Make that "a sequence of zero characters is a string". And then the recursive part.
"There are only two hard problems in computer science: cache coherence, naming things, and off-by-one errors." (Phil Karlton and Leon Bambrick)

coding and xkcd combined

(Julian/Julian's)

User avatar
diabolo
Posts: 72
Joined: Fri Aug 08, 2008 4:17 pm UTC
Location: france

Re: Recursive definition of a String

Postby diabolo » Thu Mar 29, 2012 7:34 am UTC

Jplus wrote:Make that "a sequence of zero characters is a string". And then the recursive part.

Wouldn't the definition of "sequence" already cover the recursive part (eg. "the empty sequence or a concatenation of a sequence and an element")?
If you're going to use this term to define a string couldn't you just say "a sequence of [zero or more] characters is a string"?

User avatar
Jplus
Posts: 1721
Joined: Wed Apr 21, 2010 12:29 pm UTC
Location: Netherlands

Re: Recursive definition of a String

Postby Jplus » Thu Mar 29, 2012 7:43 am UTC

Yeah perhaps you should leave "sequence" out. In that case, either define how the absence of any character is enough to call it a string (without calling it an "empty string" straight away), or use some kind of special terminal symbol.
"There are only two hard problems in computer science: cache coherence, naming things, and off-by-one errors." (Phil Karlton and Leon Bambrick)

coding and xkcd combined

(Julian/Julian's)

DantesInferno
Posts: 5
Joined: Tue Jan 18, 2011 11:13 pm UTC

Re: Recursive definition of a String

Postby DantesInferno » Sat Mar 31, 2012 3:12 am UTC

I talked to my lecturer and discovered the answer.

The base case is definitely missing and the base case is that a lone character is counted as a string.

Makes less sense than some of the stuff mentioned in this thread, but that's apparently what he was expecting.

User avatar
Yakk
Poster with most posts but no title.
Posts: 11129
Joined: Sat Jan 27, 2007 7:27 pm UTC
Location: E pur si muove

Re: Recursive definition of a String

Postby Yakk » Sat Mar 31, 2012 4:38 am UTC

Hmm? Zero characters isn't a string? How Fortran of the lecturer.
One of the painful things about our time is that those who feel certainty are stupid, and those with any imagination and understanding are filled with doubt and indecision - BR

Last edited by JHVH on Fri Oct 23, 4004 BCE 6:17 pm, edited 6 times in total.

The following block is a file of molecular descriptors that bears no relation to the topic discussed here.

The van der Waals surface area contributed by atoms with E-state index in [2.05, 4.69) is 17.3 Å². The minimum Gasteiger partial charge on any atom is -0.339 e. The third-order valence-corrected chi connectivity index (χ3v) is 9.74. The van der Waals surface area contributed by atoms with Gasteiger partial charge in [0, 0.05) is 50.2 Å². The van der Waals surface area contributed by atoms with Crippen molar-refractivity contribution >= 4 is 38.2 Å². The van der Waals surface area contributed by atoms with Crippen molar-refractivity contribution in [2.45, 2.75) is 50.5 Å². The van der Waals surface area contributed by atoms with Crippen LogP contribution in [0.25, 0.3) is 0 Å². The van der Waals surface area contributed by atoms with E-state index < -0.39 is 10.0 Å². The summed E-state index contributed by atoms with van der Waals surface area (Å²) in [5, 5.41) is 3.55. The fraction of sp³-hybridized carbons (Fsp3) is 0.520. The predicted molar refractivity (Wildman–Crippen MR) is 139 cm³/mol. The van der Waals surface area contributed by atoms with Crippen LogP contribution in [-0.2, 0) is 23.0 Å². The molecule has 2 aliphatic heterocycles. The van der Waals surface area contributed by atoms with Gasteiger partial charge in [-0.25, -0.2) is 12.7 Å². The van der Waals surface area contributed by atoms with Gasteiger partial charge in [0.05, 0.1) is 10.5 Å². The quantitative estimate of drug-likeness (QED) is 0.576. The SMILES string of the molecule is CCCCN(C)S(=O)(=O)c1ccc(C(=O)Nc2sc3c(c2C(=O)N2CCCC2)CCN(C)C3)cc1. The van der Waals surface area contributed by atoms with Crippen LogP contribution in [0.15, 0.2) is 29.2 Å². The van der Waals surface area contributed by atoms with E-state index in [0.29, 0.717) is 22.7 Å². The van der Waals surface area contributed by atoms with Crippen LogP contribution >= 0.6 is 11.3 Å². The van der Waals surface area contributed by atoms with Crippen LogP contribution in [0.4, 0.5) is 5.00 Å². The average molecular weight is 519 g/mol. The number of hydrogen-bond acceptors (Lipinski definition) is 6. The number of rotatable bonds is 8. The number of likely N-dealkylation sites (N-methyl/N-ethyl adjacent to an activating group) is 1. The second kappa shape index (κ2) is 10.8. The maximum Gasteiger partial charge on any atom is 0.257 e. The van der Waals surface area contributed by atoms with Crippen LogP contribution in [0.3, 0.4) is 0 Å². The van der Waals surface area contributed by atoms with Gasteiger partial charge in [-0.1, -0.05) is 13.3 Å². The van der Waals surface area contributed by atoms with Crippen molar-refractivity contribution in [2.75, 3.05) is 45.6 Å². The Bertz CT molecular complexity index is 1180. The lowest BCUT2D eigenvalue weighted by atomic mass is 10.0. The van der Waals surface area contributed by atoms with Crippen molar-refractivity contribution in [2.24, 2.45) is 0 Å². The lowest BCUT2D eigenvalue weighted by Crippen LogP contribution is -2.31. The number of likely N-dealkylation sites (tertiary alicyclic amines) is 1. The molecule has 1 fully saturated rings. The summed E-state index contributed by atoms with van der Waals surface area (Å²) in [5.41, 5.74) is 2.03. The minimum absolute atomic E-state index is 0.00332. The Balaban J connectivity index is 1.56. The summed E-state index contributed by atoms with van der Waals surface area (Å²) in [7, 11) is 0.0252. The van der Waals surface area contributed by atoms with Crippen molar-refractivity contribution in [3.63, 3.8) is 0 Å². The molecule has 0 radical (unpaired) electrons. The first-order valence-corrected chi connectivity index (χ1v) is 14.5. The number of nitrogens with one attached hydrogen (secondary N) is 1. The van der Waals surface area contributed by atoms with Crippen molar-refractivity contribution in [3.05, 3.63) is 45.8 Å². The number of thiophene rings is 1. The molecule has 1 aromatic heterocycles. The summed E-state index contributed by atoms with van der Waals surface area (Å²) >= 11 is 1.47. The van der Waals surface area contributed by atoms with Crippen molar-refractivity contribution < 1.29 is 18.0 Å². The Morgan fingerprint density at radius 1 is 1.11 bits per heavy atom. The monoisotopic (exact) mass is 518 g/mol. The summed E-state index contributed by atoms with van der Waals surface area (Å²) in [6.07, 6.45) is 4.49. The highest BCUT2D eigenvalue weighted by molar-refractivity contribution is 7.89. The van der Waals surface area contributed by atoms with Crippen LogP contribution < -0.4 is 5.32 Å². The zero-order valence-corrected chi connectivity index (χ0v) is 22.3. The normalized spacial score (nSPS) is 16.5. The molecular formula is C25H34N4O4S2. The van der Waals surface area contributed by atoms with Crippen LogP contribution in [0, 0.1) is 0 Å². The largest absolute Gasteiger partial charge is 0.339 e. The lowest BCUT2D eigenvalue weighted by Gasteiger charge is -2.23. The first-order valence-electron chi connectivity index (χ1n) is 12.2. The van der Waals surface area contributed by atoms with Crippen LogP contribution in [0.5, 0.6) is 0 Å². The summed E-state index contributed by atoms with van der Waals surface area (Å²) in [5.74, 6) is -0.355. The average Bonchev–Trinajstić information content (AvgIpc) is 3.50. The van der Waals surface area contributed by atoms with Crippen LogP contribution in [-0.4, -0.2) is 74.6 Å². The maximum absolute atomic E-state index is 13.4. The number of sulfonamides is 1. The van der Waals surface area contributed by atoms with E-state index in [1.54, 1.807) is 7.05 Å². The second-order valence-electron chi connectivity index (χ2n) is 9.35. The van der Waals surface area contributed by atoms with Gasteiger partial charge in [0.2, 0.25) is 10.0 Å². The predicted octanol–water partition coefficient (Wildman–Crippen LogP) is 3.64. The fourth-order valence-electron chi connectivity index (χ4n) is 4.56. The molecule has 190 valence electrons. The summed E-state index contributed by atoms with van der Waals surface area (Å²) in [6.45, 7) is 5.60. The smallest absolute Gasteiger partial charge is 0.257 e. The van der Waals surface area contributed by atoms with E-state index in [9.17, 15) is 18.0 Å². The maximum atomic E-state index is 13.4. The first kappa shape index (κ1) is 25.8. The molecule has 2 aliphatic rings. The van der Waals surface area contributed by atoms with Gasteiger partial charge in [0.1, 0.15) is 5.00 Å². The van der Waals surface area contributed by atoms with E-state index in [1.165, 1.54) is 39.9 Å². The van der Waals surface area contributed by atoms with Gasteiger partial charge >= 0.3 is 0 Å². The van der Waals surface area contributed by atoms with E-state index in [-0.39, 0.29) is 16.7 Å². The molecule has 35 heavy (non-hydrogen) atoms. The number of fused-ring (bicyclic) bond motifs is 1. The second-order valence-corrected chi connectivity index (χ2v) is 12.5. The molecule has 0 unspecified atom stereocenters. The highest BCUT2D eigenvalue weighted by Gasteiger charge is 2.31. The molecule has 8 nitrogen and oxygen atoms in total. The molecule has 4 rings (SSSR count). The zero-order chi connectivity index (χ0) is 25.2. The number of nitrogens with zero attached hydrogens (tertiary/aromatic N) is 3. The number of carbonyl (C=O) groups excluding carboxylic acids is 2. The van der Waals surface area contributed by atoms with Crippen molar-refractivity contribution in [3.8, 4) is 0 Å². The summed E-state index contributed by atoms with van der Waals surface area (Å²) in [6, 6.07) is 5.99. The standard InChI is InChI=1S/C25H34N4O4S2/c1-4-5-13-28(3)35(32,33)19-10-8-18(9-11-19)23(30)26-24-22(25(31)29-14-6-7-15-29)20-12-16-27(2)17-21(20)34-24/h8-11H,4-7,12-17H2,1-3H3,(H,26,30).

DantesInferno
Posts: 5
Joined: Tue Jan 18, 2011 11:13 pm UTC

Re: Recursive definition of a String

Postby DantesInferno » Sat Mar 31, 2012 12:02 pm UTC

Yakk wrote:Hmm? Zero characters isn't a string? How Fortran of the lecturer.


Funny that you say that, the lecturer actually had a big (Off-topic) discussion about the development of programming languages and how he's been there since the beginning. He gave great emphasis on his time as a FORTRAN programmer :P

User avatar
Xanthir
My HERO!!!
Posts: 5423
Joined: Tue Feb 20, 2007 12:49 am UTC
Location: The Googleplex
Contact:

Re: Recursive definition of a String

Postby Xanthir » Sun Apr 01, 2012 7:51 pm UTC

Well, your lecturer's preferred answer is valid, but it doesn't match the definition of "string" in virtually any programming language (except FORTRAN I guess). So maybe don't learn that answer from him. ^_^
(defun fibs (n &optional (a 1) (b 1)) (take n (unfold '+ a b)))

troyp
Posts: 557
Joined: Thu May 22, 2008 9:20 pm UTC
Location: Lismore, NSW

Re: Recursive definition of a String

Postby troyp » Tue Apr 03, 2012 8:43 pm UTC

Hadn't they invented empty strings back then? Maybe one day we'll invent negative strings and then we'll need a third clause to the recursive definition.

(Actually negative strings would come in handy sometimes, especially when you've got string operators. But I guess it'd be a bad idea to unify string concatenation and string difference when you'd be corrupting the "always succeeds" aspect of concatenation. Maybe you could have different datatypes, strings and signed strings where the former are automatically cast to the latter, like a mini numerical-tower.)


Return to “Computer Science”

Who is online

Users browsing this forum: No registered users and 8 guests